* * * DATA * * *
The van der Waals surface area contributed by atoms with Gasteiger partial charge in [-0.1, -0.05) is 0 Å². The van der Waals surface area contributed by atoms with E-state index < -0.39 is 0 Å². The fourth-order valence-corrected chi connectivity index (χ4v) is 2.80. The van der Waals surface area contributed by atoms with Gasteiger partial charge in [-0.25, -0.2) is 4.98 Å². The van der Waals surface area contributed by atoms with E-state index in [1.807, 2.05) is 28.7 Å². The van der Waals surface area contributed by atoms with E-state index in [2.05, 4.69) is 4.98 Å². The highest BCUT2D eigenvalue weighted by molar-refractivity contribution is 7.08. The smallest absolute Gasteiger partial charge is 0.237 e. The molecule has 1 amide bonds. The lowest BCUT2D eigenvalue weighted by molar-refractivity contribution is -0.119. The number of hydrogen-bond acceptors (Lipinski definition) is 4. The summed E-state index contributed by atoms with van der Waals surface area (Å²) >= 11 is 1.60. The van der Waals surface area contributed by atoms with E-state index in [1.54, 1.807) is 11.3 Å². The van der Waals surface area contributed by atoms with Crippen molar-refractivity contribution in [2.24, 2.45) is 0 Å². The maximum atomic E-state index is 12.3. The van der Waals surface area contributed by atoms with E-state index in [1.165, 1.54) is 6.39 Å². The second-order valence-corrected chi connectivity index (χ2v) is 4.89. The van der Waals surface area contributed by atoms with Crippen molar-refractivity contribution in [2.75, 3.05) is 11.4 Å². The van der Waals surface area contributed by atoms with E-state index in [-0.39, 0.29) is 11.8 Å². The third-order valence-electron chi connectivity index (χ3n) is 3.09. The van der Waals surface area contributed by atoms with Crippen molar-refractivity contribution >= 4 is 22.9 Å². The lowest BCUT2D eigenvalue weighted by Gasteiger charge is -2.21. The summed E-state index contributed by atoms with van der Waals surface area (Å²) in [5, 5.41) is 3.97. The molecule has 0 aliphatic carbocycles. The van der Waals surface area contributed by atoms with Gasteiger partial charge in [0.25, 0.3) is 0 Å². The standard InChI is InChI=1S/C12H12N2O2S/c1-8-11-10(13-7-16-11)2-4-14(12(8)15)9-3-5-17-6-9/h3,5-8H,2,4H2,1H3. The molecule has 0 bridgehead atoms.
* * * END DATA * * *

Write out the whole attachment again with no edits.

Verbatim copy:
The van der Waals surface area contributed by atoms with Gasteiger partial charge in [-0.1, -0.05) is 0 Å². The van der Waals surface area contributed by atoms with E-state index < -0.39 is 0 Å². The fourth-order valence-corrected chi connectivity index (χ4v) is 2.80. The van der Waals surface area contributed by atoms with Gasteiger partial charge in [-0.25, -0.2) is 4.98 Å². The van der Waals surface area contributed by atoms with E-state index in [1.807, 2.05) is 28.7 Å². The van der Waals surface area contributed by atoms with E-state index in [2.05, 4.69) is 4.98 Å². The highest BCUT2D eigenvalue weighted by molar-refractivity contribution is 7.08. The smallest absolute Gasteiger partial charge is 0.237 e. The molecule has 1 amide bonds. The lowest BCUT2D eigenvalue weighted by molar-refractivity contribution is -0.119. The number of hydrogen-bond acceptors (Lipinski definition) is 4. The summed E-state index contributed by atoms with van der Waals surface area (Å²) >= 11 is 1.60. The van der Waals surface area contributed by atoms with E-state index in [1.54, 1.807) is 11.3 Å². The van der Waals surface area contributed by atoms with Crippen molar-refractivity contribution in [2.24, 2.45) is 0 Å². The maximum atomic E-state index is 12.3. The van der Waals surface area contributed by atoms with E-state index in [1.165, 1.54) is 6.39 Å². The second-order valence-corrected chi connectivity index (χ2v) is 4.89. The van der Waals surface area contributed by atoms with Crippen molar-refractivity contribution in [2.75, 3.05) is 11.4 Å². The van der Waals surface area contributed by atoms with E-state index in [-0.39, 0.29) is 11.8 Å². The third-order valence-electron chi connectivity index (χ3n) is 3.09. The van der Waals surface area contributed by atoms with Crippen molar-refractivity contribution >= 4 is 22.9 Å². The lowest BCUT2D eigenvalue weighted by Gasteiger charge is -2.21. The summed E-state index contributed by atoms with van der Waals surface area (Å²) in [5, 5.41) is 3.97. The molecule has 0 aliphatic carbocycles. The van der Waals surface area contributed by atoms with Gasteiger partial charge in [0.25, 0.3) is 0 Å². The standard InChI is InChI=1S/C12H12N2O2S/c1-8-11-10(13-7-16-11)2-4-14(12(8)15)9-3-5-17-6-9/h3,5-8H,2,4H2,1H3. The molecule has 0 bridgehead atoms.